The Doon School Headmaster Peter McLaughlin takes due pride in calling the institution a national treasure. He says its elitist tag is because the school is a nursery of very well-educated boys. A list of some of the Doon School’s most illustrious old boys would attest to that. And the school takes its all-boys image very seriously indeed.
But a question being raised frequently now is: Has the time come to yield to the winds of change?
President Pratibha Devi Singh Patil and Uttarakhand Governor Margret Alva led a debate at the school today by saying it must open its doors to girls as well. Joining the party at the Doon School’s 75th founder’s day celebrations today, they strongly advocated the school authorities must allow girls to study with the boys in the new environment of equal opportunities.
“Girls should not be deprived of studying at this school,” said Patil in her address. When girls are achieving excellence in every sphere, they must get a chance to study at the prestigious school, she said emphatically.
Before the President’s speech, it was the Uttarakhand Governor who initiated the debate. She forcefully supported the idea that girls must be allowed to study in the school.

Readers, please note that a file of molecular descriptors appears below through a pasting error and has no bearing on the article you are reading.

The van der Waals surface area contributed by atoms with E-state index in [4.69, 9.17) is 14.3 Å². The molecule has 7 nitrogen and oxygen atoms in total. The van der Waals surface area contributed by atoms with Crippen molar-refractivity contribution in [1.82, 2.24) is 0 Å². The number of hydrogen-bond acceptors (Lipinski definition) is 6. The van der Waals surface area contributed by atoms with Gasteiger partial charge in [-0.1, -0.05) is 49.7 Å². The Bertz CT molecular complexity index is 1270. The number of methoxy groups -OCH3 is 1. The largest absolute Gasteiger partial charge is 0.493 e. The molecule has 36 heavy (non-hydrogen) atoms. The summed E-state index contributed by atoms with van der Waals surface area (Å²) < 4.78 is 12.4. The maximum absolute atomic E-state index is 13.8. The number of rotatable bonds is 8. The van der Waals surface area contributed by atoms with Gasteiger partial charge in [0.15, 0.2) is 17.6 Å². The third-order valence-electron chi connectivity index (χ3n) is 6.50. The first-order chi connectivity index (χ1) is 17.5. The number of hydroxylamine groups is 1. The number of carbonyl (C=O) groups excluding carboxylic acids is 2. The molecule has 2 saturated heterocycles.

The schoolboys present too largely supported the co-educational view. Not the old boys, though. A majority of those present said the school must not shed its basic character as an all-boys school “Co-education is okay. But I don’t think we should allow girls to study at this school,” said Karan Thapar, a veteran journalist and an old boy. Like Thapar, most of the old boys said they did not like the idea of introducing co-education at Doon School.
And as the debate went on, someone remarked: “Let the Indian Military Academy, which is also debating a similar issue, take the lead. The Doon School will surely follow suit.”
This week, movers and shakers from the worlds of business, politics and civil society are descending on the picturesque Swiss village of Davos for ...
Both sides agree to start talks on civil nuclear agreement, improve military ties